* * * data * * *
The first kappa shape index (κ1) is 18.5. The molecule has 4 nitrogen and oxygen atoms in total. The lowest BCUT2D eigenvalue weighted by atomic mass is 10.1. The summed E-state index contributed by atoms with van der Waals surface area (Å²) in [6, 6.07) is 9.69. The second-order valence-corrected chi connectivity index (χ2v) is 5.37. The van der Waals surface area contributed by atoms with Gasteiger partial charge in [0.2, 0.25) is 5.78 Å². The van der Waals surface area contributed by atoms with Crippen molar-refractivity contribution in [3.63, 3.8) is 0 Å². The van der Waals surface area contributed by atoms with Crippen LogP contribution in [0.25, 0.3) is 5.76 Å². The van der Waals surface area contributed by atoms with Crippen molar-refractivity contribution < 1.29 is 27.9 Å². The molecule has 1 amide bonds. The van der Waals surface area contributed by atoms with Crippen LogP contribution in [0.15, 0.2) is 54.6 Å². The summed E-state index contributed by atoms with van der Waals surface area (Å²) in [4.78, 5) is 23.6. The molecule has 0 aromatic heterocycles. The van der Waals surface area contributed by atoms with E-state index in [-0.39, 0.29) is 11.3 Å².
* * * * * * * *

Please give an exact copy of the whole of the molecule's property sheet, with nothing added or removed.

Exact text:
The first kappa shape index (κ1) is 18.5. The molecule has 4 nitrogen and oxygen atoms in total. The lowest BCUT2D eigenvalue weighted by atomic mass is 10.1. The summed E-state index contributed by atoms with van der Waals surface area (Å²) in [6, 6.07) is 9.69. The second-order valence-corrected chi connectivity index (χ2v) is 5.37. The van der Waals surface area contributed by atoms with Gasteiger partial charge in [0.2, 0.25) is 5.78 Å². The van der Waals surface area contributed by atoms with Crippen molar-refractivity contribution in [3.63, 3.8) is 0 Å². The van der Waals surface area contributed by atoms with Crippen LogP contribution in [0.25, 0.3) is 5.76 Å². The van der Waals surface area contributed by atoms with Crippen molar-refractivity contribution < 1.29 is 27.9 Å². The molecule has 1 amide bonds. The van der Waals surface area contributed by atoms with Crippen LogP contribution in [0.15, 0.2) is 54.6 Å². The summed E-state index contributed by atoms with van der Waals surface area (Å²) in [4.78, 5) is 23.6. The molecule has 0 aromatic heterocycles. The van der Waals surface area contributed by atoms with E-state index in [-0.39, 0.29) is 11.3 Å².